Road in Ei Htu Hta IDP camp, Karen State, Burma.

For many people living in Burma, particularly along its conflict-ridden and fragile borders, this adds insult to injury. Speaking for the Kachin minority in northern Burma, the Kachin Independence Organization (KIO) wrote an open letter to the Chinese government to protest against the proposed Myitsone dam site. The dam would flood much of the Kachin territory. The KIO leaders wrote that ‘KIO would not be responsible for the civil war if the war broke out because of this hydropower plant project and the dam construction’.

Similar developments are expected along the Karen-populated Thai-Burmese border, should the Salween dam projects push forward. Both sides of the border river are sprawling with camps for refugees and IDPs (internally displaced persons). About 150,000 Karen are refugees inside Thailand, while the number of Karen IDPs is estimated at about half a million people. Should their make-shift homes be sacrificed for the quest for cheap electricity in China and Thailand, the insurgents’ numbers may soar even higher than the to-be-dammed Salween’s water levels.

Ei Htu Hta IDP camp is the temporary shelter for more than 4,000 Karen people.

Youth in Ei Htu Hta IDP camp in Karen state, Burma.

Collecting firewood in Ei Htu Hta IDP camp inside Karen state, Burma.

Interpreting Resilience — Seven Diptychs from the Philippines

For a recent course assignment, we were asked for a conceptual approach to understand and visually interpret resilience. I would understand resilience in terms of adaptability and as a positive attitude towards one’s surroundings.

My visual interpretation thus teams up individual character portraits and their immediate environments. Every diptych is composed of a color and a black&white photo. All photos were taken in the Philippines between 2010 and 2011.

Gold Rush in Compostela Valley, Philippines

In the Philippines, barangays (villages) are the smallest political units of the country’s decentralized political system. But when entering the barangay Diwalwal of the municipality of Monkayo, in Mindanao’s province of Compostela Valley, this seems hard to believe. Despite the grueling and terrifying journey on rocky and steep dirt roads that it takes to get here, there are more than 50,000 people living in the so-called settlement area of Mt. Diwata, popularized as “Diwalwal”.

The gold mining site Mt. Diwalwal in the Philippines is notorious for its violent competition between tunnel owners which claimed many lives, especially in the 1980s and 1990s. Since the big tunnel owners monopolized the gold trade and pushed many small-scale miners out of their businesses, violence and shootings have become more rare in Diwalwal.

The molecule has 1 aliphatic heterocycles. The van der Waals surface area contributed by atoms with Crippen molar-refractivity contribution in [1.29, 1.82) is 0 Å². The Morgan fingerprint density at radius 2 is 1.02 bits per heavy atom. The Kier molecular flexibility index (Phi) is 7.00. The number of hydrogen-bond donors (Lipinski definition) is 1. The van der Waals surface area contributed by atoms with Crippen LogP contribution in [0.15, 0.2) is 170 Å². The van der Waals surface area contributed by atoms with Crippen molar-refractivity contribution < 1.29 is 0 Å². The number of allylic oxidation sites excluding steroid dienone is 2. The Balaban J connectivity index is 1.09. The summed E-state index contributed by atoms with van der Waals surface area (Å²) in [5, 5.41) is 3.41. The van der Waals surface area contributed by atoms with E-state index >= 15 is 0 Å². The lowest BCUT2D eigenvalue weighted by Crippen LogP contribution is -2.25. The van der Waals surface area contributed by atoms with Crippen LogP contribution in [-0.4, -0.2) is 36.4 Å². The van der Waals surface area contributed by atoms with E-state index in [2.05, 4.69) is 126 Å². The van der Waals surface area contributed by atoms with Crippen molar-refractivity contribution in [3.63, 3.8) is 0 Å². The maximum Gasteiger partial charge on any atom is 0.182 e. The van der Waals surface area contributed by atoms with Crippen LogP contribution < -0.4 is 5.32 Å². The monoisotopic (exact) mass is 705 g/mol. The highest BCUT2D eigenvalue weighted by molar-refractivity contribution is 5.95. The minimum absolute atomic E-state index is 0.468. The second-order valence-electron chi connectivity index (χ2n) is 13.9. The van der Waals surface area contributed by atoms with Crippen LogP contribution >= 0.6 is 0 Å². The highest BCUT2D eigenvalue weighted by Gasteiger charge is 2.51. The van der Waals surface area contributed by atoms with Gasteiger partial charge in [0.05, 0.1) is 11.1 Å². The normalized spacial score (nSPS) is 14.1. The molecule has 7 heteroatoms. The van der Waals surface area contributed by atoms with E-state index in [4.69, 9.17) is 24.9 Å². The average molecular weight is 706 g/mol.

There is a single reason for tens of thousands of people to squeeze themselves, their families and their modest belongings along the landslide-prone slopes of this remote mountain area. It is the gold rush that broke out here after the precious metal was discovered by indigenous peoples in the mountain’s rivers in the 1980s. Since then, Diwalwal has never been the same again.

Even though its population is declining due to lower yields, there are still about 50,000 people living in Diwalwal, a barangay (village) of Monkayo in Compostala Valley (Mindanao) in the southern Philippines. The steep slopes of the settlement area are highly prone to landslides.

Its roads, which would be considered impassable not only by Western, but also by most Filipinos’ standards, are clattered with rubbish, waste, and excrements being washed away by the ever-running water. Water is used to process the stones extracted from Diwalwal’s numerous gold mines, and since Diwalwal is only about gold, it also never runs dry.

The streets of Diwalwal are populated by numerous motorcycles, which, together with the ever-running mills, produce a constant noisy disturbance.

It is also never quiet – the rod mills, which are used to pulverize the extracted stones for further processing, never stop turning. They give off a sound that resembles a constant, heavy rainfall. This cacophony is enhanced by omnipresent karaoke machines and the shrieking of the motocross engines, which, incredibly, manage to traverse the village roads with reasonable efficiency.

Even though the mining operations are by now mechanized to some extent, they rely primarily on physical labor.

In the local dialect, Diwalwal connotes a tongue hanging out of your mouth from exhaustion, and was quickly adapted as a nickname for Mt. Diwata. When visiting the mining sites, the meaning of this nickname quickly becomes very clear. Despite being mechanized to some extent nowadays, gold mining remains an inherently physical business.